TREATMENT OF ATYPICAL MIDFACIAL PAIN WITH A MAXILLARY SINUS LIFT PROCEDURE
I have found that atypical facial pain in the upper jaw is often related to a bone defect in the sinus wall which has healed with tissue ingrowth. This typically occurs as the result of dental trauma or a surgical defect after tooth extraction or orthognathic surgery, as examples. (J Oral Maxillofac Surg 72:2453.e1-2453.e5, 2014). Patients will have point tenderness to pressure or touch and in some cases overt pain. Organic pain can usually be differentiated from neurologic pain (brain origin-or central origin) by use of diagnostic local anesthetic blocks. Pain caused by local organic factors will typically be relieved for a short time by the local anesthetic blocking.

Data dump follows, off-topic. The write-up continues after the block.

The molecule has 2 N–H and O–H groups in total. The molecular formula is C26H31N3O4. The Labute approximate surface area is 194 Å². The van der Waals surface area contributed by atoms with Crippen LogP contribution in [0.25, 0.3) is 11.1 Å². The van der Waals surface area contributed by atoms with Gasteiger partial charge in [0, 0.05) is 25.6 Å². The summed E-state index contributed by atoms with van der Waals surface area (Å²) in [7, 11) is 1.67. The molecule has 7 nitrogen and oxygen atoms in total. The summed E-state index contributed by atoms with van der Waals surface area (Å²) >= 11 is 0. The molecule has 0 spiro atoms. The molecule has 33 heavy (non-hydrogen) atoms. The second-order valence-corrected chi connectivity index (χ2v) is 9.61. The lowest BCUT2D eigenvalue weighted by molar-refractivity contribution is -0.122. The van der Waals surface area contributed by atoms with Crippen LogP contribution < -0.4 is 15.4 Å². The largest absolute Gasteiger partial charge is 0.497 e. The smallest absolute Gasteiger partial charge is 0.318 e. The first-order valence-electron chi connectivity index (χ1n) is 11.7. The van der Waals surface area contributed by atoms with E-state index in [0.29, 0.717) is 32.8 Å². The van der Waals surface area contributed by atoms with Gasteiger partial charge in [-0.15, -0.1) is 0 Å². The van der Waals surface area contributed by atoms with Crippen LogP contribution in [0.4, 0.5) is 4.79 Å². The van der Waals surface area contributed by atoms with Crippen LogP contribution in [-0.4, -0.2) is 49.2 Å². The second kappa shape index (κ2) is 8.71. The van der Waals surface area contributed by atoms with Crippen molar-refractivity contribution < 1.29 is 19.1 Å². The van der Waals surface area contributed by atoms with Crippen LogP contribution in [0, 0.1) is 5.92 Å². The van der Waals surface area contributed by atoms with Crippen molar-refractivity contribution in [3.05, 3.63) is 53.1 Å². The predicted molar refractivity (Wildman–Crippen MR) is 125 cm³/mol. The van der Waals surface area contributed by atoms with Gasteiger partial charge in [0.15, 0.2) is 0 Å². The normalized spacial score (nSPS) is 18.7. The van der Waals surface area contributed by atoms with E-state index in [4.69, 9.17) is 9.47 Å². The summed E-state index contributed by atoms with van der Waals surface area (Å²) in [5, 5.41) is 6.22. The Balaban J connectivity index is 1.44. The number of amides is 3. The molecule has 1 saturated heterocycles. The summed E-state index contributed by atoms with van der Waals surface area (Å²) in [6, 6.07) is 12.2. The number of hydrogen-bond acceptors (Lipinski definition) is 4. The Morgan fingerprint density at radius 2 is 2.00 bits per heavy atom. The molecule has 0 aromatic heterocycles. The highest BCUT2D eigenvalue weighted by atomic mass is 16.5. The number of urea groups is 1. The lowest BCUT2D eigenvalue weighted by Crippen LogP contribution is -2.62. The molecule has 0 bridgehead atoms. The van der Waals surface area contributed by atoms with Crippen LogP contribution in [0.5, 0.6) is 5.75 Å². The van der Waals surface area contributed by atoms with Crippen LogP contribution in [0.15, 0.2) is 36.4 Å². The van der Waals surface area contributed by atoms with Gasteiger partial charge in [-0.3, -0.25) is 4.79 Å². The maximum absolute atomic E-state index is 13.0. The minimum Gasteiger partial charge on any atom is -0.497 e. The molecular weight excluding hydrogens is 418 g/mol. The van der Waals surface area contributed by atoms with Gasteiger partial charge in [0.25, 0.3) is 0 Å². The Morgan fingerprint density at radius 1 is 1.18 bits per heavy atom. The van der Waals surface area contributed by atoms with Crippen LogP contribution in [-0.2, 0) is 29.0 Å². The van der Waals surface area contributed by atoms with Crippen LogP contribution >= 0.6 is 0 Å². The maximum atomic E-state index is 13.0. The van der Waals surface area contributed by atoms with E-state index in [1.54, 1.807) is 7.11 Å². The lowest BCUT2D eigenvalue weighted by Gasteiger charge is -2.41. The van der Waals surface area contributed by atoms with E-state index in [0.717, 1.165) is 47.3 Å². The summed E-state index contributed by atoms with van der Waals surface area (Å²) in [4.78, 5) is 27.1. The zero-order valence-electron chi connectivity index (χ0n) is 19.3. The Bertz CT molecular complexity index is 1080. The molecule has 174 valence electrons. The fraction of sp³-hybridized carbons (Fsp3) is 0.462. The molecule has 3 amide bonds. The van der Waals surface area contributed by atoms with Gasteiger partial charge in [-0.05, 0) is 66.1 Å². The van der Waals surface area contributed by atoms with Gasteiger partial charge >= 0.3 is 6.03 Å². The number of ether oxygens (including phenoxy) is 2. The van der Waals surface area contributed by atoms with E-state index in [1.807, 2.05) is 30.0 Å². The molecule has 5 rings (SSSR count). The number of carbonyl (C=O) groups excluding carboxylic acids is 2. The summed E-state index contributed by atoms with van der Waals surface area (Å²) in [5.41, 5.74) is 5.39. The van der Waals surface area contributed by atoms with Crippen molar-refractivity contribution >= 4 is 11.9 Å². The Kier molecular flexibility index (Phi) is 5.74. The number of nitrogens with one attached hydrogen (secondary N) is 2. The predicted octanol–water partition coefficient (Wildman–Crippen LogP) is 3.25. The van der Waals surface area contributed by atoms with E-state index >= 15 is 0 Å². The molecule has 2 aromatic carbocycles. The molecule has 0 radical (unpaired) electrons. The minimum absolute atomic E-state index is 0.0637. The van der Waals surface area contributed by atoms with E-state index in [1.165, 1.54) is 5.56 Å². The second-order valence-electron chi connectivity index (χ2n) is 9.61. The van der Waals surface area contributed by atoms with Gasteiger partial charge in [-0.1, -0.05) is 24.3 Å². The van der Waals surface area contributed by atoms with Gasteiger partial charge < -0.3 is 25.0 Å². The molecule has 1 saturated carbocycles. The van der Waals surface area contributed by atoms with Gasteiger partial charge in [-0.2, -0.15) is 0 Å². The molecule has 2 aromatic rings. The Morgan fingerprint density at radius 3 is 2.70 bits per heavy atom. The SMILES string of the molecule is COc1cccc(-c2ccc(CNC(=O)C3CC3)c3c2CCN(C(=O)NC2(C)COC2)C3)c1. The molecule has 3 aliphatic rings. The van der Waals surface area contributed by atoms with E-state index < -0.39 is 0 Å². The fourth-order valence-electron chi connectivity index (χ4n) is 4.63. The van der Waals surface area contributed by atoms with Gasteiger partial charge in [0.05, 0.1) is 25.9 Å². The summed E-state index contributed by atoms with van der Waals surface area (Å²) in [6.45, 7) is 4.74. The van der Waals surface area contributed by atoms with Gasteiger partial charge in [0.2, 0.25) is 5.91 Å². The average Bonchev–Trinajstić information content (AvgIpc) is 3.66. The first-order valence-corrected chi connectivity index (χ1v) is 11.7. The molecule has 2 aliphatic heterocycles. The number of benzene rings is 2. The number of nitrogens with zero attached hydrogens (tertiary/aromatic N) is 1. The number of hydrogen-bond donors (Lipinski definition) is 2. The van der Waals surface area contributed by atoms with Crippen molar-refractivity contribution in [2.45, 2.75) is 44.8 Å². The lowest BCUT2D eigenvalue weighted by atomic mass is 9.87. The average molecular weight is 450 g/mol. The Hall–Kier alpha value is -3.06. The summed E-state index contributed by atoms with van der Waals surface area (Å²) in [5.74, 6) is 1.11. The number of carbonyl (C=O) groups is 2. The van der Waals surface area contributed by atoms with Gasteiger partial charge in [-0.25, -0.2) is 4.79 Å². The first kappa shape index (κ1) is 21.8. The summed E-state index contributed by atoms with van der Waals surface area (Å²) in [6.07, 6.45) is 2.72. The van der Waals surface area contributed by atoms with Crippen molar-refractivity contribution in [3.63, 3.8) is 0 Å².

Historically, I have found satisfactory treatment with local bone grafting or connective tissue grafts after debridement of the areas. Guided bone regeneration (use of membranes) has also been helpful. With the advent of bone grafting techniques with alloplastic grafts such as human bone product plus LPRF/PRGF has seen good success in healing such defects and relieving these types of pain problems. Again, these would not be effective techniques to use for a condition such as trigeminal neuralgia.
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